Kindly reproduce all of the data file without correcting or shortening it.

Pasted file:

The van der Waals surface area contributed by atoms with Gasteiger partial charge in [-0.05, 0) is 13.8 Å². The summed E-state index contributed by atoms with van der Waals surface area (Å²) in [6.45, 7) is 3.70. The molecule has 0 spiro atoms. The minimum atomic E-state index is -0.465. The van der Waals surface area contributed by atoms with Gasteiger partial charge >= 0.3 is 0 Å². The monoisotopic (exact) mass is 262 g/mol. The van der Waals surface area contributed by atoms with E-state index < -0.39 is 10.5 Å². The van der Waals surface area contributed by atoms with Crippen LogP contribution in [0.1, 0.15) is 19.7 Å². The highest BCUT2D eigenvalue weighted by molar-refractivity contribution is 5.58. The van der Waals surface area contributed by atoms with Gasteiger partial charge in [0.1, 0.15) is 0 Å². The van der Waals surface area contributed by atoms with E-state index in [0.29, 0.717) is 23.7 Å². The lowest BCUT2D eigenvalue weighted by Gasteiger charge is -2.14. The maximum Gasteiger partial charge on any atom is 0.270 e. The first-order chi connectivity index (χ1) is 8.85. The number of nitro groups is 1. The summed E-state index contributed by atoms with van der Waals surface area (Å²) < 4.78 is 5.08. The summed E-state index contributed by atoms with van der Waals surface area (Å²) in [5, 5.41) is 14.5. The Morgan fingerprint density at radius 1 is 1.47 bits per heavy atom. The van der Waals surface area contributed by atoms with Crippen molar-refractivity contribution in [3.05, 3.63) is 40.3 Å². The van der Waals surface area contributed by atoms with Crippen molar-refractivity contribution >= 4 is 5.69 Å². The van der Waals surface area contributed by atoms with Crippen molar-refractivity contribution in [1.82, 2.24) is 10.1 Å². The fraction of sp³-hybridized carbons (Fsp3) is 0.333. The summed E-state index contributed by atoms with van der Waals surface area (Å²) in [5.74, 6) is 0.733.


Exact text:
The van der Waals surface area contributed by atoms with Gasteiger partial charge in [-0.05, 0) is 13.8 Å². The summed E-state index contributed by atoms with van der Waals surface area (Å²) in [6.45, 7) is 3.70. The molecule has 0 spiro atoms. The minimum atomic E-state index is -0.465. The van der Waals surface area contributed by atoms with Gasteiger partial charge >= 0.3 is 0 Å². The monoisotopic (exact) mass is 262 g/mol. The van der Waals surface area contributed by atoms with E-state index < -0.39 is 10.5 Å². The van der Waals surface area contributed by atoms with Crippen LogP contribution in [0.1, 0.15) is 19.7 Å². The highest BCUT2D eigenvalue weighted by molar-refractivity contribution is 5.58. The van der Waals surface area contributed by atoms with Gasteiger partial charge in [0.1, 0.15) is 0 Å². The van der Waals surface area contributed by atoms with E-state index in [0.29, 0.717) is 23.7 Å². The lowest BCUT2D eigenvalue weighted by Gasteiger charge is -2.14. The maximum Gasteiger partial charge on any atom is 0.270 e. The first-order chi connectivity index (χ1) is 8.85. The number of nitro groups is 1. The summed E-state index contributed by atoms with van der Waals surface area (Å²) < 4.78 is 5.08. The summed E-state index contributed by atoms with van der Waals surface area (Å²) in [5, 5.41) is 14.5. The Morgan fingerprint density at radius 1 is 1.47 bits per heavy atom. The van der Waals surface area contributed by atoms with Crippen molar-refractivity contribution in [3.05, 3.63) is 40.3 Å². The van der Waals surface area contributed by atoms with Crippen molar-refractivity contribution >= 4 is 5.69 Å². The van der Waals surface area contributed by atoms with Crippen molar-refractivity contribution in [1.82, 2.24) is 10.1 Å². The fraction of sp³-hybridized carbons (Fsp3) is 0.333. The summed E-state index contributed by atoms with van der Waals surface area (Å²) in [5.74, 6) is 0.733.